Social Security Will Run Out of Money

By |2021-07-20T22:18:04+00:00July 18th, 2021|Social Security|

Social Security will never run out of money.

I know that is a broad and concerning statement, and one intended to cause the reader to investigate further. The new research report from Boston College’s Center for Retirement Research provides us with fresh and actionable information.

If current spending, without tax adjustment, continues in 2034, benefits will need to be reduced by 25%. To solve the problem, an increase of 2.66% in payroll social security taxation will need to be implemented. Otherwise, in 2034, benefit adjustments will become necessary.

The current actual cost per payroll is now about 17%, and an increase would push the taxation to 20%. Depending on your employment situation, either you are currently paying the entire amount (self-employed) or sharing it with your employer (50/50). However, the tax is being paid, and it will need to be increased.

In 1983, when Congress authorized the National Commission on Social Security Reform, many early estimated the trust fund to run out of money as early as the late 1990s. Of course, that didn’t happen, and the reason is simple; wages increased more significantly than the percentage of retiree’s income paid by Social Security. More taxation paid into the trust fund has allowed the date of exhaustion to be moved farther.

There is the possibility that 2034 may not be an accurate estimate; one factor would be a worsening economy. If the economy fell into a recession (or depression), the trust fund estimates would need to be adjusted.

The other more possible option would come from the political side; a presidential administration could push for larger and broader benefits, stretching the trust fund even thinner. Expanding benefits is probably unlikely since it would directly collide with increased taxation, something all politicians wish to avoid.

To put things into perspective, our economy is vast and growing. The full benefit of all aspects of the Social Security program equals only 1% of our national Gross Domestic Product (GDP). Based on that small percentage, the future seems brighter than it has been in a long time. By dealing with the deficit issue now, the long-term problem of Social Security funding is manageable.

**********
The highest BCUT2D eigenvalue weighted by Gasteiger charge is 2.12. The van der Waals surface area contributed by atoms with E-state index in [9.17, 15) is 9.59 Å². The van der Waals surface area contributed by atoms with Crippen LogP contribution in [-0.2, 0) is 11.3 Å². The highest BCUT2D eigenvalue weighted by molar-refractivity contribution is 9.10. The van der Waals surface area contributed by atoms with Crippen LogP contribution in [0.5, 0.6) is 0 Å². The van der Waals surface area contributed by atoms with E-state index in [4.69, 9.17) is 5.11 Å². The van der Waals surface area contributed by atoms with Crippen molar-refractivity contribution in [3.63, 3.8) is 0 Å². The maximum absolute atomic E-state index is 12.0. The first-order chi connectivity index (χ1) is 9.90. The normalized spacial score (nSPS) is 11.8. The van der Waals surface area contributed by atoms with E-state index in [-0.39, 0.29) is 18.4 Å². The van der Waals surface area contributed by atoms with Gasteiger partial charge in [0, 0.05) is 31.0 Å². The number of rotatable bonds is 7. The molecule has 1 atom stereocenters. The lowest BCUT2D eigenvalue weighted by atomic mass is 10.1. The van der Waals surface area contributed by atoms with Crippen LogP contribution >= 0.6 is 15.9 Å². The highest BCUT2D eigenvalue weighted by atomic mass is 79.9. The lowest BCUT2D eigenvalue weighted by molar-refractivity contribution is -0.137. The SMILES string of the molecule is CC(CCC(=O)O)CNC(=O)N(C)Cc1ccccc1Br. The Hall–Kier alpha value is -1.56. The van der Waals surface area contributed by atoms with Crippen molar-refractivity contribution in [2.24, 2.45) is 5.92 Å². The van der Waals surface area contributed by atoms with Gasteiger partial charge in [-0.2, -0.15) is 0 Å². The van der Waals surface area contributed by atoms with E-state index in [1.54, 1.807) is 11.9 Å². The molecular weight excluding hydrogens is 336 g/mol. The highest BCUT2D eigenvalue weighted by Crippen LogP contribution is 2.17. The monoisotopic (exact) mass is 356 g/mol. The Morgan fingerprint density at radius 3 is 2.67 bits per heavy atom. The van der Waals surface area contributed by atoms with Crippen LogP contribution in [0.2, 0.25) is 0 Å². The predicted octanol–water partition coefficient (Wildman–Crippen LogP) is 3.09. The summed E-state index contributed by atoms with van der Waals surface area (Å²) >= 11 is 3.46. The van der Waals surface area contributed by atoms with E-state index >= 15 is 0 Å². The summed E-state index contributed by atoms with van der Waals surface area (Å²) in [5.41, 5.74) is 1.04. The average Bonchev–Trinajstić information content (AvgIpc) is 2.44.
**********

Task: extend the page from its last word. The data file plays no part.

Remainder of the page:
Here is the link to the Boston College report: http://crr.bc.edu/briefs/social-securitys-financial-outlook-the-2016-update-in-perspective/

 

 

  • This field is for validation purposes and should be left unchanged.

Premium gift for you for registering for my newsletter

I am a member of Syndicated Columnists, a national organization committed to a fully transparent approach to money.

Interested in additional information? Register for my FREE bi-monthly newsletter, "Layin' it on the line." It contains information that other people have found beneficial. I will never sell your information.

For registering, I have a Premium Gift for you.

Our 15th edition, “Safe Money Book” a $20 value

77,000 copies in circulation

Learn the basics of a Safe Money approach to investing.

And it is FREE with your "Layin' it on the line" newsletter

About the Author:

Syndicated Columnists works with local community-based publications that wish a local approach to information. We believe the local reader wants to read informational content presented by an expert in their community. By providing original subject matter focused on the financial market, our articles are diverse, easy to understand, and targeted to the interested reader. The goal is to bring quality informational writing to the local market. "We believe Local Content is Good Business." Website: syndicatedcolumnists.org

Syndicated Columnists